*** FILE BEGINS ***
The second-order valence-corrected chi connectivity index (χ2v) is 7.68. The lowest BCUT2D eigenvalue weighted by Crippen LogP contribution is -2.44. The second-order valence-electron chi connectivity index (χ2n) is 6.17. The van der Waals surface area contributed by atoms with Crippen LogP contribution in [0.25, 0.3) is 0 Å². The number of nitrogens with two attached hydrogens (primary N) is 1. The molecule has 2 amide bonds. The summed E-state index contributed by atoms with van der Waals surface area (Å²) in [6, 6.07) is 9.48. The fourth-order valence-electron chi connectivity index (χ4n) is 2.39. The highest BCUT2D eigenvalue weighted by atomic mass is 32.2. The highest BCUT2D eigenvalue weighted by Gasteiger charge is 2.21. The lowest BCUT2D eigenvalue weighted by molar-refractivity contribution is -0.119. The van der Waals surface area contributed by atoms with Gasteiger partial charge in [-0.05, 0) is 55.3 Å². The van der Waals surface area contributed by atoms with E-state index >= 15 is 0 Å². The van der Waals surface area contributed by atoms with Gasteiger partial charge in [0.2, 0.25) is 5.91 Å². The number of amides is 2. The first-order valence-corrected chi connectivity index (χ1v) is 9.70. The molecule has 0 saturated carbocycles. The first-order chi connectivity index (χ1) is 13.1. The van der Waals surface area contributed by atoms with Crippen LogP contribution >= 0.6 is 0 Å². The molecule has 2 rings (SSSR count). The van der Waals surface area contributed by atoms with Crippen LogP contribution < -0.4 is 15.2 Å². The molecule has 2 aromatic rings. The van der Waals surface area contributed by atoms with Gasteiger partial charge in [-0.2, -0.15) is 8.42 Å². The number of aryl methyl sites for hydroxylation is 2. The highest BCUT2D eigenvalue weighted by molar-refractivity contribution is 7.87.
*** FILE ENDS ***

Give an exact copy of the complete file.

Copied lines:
The second-order valence-corrected chi connectivity index (χ2v) is 7.68. The lowest BCUT2D eigenvalue weighted by Crippen LogP contribution is -2.44. The second-order valence-electron chi connectivity index (χ2n) is 6.17. The van der Waals surface area contributed by atoms with Crippen LogP contribution in [0.25, 0.3) is 0 Å². The number of nitrogens with two attached hydrogens (primary N) is 1. The molecule has 2 amide bonds. The summed E-state index contributed by atoms with van der Waals surface area (Å²) in [6, 6.07) is 9.48. The fourth-order valence-electron chi connectivity index (χ4n) is 2.39. The highest BCUT2D eigenvalue weighted by atomic mass is 32.2. The highest BCUT2D eigenvalue weighted by Gasteiger charge is 2.21. The lowest BCUT2D eigenvalue weighted by molar-refractivity contribution is -0.119. The van der Waals surface area contributed by atoms with Gasteiger partial charge in [-0.05, 0) is 55.3 Å². The van der Waals surface area contributed by atoms with E-state index >= 15 is 0 Å². The van der Waals surface area contributed by atoms with Gasteiger partial charge in [0.2, 0.25) is 5.91 Å². The number of amides is 2. The first-order valence-corrected chi connectivity index (χ1v) is 9.70. The molecule has 0 saturated carbocycles. The first-order chi connectivity index (χ1) is 13.1. The van der Waals surface area contributed by atoms with Crippen LogP contribution >= 0.6 is 0 Å². The molecule has 2 rings (SSSR count). The van der Waals surface area contributed by atoms with Crippen LogP contribution < -0.4 is 15.2 Å². The molecule has 2 aromatic rings. The van der Waals surface area contributed by atoms with Gasteiger partial charge in [-0.2, -0.15) is 8.42 Å². The number of aryl methyl sites for hydroxylation is 2. The highest BCUT2D eigenvalue weighted by molar-refractivity contribution is 7.87.